The interaction of sound waves with cancerous tissue yields a unique signature that can be measured using the SoftVue technology. The SoftVue system collects information not often detected by conventional ultrasound imaging, resulting in a more accurate and complete image of the tissue characteristics.
The SoftVue exam:
- Takes about one minute per exam
- Produces images for the radiologist in less than 15 minutes
- Does not involve radiation or compression used in mammography – the current gold standard for breast cancer imaging, and
- Is a fraction of the cost of breast MRI (magnetic resonance imaging)
With SoftVue, the breast is submerged in warm water and an ultrasound transducer ring surrounds the breast without touching it. The SoftVue system transmits and receives ultrasound signals around the entire breast that allow it to capture detailed, three-dimensional images.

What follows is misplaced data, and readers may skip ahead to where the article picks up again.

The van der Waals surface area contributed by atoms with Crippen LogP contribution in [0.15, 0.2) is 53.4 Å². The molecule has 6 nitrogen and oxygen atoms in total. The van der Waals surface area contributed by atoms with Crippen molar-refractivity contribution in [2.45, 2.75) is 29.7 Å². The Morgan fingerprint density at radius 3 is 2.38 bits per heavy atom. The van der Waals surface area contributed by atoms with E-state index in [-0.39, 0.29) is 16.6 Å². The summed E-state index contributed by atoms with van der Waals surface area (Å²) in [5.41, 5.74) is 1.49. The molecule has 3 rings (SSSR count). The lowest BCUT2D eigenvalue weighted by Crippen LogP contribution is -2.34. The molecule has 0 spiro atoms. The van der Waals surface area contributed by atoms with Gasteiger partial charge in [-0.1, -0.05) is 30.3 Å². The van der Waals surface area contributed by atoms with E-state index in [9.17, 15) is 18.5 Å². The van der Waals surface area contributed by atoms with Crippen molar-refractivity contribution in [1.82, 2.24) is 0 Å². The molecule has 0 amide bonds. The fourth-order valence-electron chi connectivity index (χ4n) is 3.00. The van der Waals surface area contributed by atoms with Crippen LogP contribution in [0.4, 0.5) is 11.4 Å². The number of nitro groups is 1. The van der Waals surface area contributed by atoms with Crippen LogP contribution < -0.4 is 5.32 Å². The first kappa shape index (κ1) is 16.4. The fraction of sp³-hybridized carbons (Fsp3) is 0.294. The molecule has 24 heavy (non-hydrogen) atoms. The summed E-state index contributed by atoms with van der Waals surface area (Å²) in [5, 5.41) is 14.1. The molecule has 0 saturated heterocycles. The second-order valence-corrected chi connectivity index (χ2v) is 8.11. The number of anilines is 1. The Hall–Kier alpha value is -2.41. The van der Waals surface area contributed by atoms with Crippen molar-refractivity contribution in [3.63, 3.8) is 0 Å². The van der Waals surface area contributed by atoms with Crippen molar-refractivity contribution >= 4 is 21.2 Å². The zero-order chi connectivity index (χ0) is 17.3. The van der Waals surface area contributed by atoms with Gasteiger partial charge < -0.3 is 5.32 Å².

The system is able to perform repeated imaging, a necessary tool for biopsy, monitoring and treatment assessment.SoftVue's detailed images aid the radiologist in making an accurate breast cancer diagnosis. It's believed that SoftVue could help reduce the number of false positives that can occur with mammography and thereby reduce unnecessary biopsies. Next Steps Once market clearance is received for the first FDA submission, other SoftVue systems will be produced for other medical centers that will take part in clinical studies needed to secure further FDA approvals for SoftVue. Up to now, SoftVue studies were only for diagnostic purposes, showing the quality and safety of this technology compared to other ultrasound breast cancer imaging devices. The company plans to carry out clinical trials involving approximately 15,000 - 20,000 subjects to support an FDA Pre-Market Approval Application, which, once approved, will give Delphinus the green light to sell SoftVue for breast cancer screening in the United States. William Greenway, Delphinus' CEO, anticipates that could take until 2015, depending on the number of people participating in the clinical studies at various medical centers, as well as funding to manufacture the systems. "Once we secure this first FDA clearance, we'll receive signed commitments from other health centers that have expressed interest in SoftVue," said Greenway. "The approximate cost for the SoftVue machine is $400,000, comparable to mammography. We anticipate that we'll need another $15 - $17 million in venture capital to carry out the trials and produce the machines, which will be manufactured in Michigan." How to Access SoftVue Mammography is still the gold standard in breast cancer screening; however, for hospitals and medical centers such as the Karmanos Cancer Institute where SoftVue will be available, SoftVue will serve as a follow-up to breast cancer screening upon initial FDA market clearance.